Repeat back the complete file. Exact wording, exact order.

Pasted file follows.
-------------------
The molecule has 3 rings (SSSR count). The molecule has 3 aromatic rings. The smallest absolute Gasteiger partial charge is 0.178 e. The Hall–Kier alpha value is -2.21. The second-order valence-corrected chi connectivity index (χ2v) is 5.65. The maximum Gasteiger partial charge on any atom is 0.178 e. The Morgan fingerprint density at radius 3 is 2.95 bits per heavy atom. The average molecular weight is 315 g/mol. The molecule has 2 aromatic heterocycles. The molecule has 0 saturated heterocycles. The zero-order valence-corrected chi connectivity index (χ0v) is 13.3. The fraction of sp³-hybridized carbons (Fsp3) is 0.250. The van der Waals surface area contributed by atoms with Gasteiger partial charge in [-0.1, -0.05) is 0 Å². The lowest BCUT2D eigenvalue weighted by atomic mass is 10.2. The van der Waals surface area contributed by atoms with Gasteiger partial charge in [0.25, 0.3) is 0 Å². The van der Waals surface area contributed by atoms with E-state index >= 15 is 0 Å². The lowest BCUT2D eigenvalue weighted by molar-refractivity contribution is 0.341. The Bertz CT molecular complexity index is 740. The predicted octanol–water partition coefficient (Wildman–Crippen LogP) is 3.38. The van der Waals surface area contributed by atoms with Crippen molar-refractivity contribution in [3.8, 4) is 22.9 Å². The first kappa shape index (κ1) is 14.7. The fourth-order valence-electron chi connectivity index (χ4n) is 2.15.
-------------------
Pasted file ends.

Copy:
The molecule has 3 rings (SSSR count). The molecule has 3 aromatic rings. The smallest absolute Gasteiger partial charge is 0.178 e. The Hall–Kier alpha value is -2.21. The second-order valence-corrected chi connectivity index (χ2v) is 5.65. The maximum Gasteiger partial charge on any atom is 0.178 e. The Morgan fingerprint density at radius 3 is 2.95 bits per heavy atom. The average molecular weight is 315 g/mol. The molecule has 2 aromatic heterocycles. The molecule has 0 saturated heterocycles. The zero-order valence-corrected chi connectivity index (χ0v) is 13.3. The fraction of sp³-hybridized carbons (Fsp3) is 0.250. The van der Waals surface area contributed by atoms with Gasteiger partial charge in [-0.1, -0.05) is 0 Å². The lowest BCUT2D eigenvalue weighted by atomic mass is 10.2. The van der Waals surface area contributed by atoms with Gasteiger partial charge in [0.25, 0.3) is 0 Å². The van der Waals surface area contributed by atoms with E-state index >= 15 is 0 Å². The lowest BCUT2D eigenvalue weighted by molar-refractivity contribution is 0.341. The Bertz CT molecular complexity index is 740. The predicted octanol–water partition coefficient (Wildman–Crippen LogP) is 3.38. The van der Waals surface area contributed by atoms with Crippen molar-refractivity contribution in [3.8, 4) is 22.9 Å². The first kappa shape index (κ1) is 14.7. The fourth-order valence-electron chi connectivity index (χ4n) is 2.15.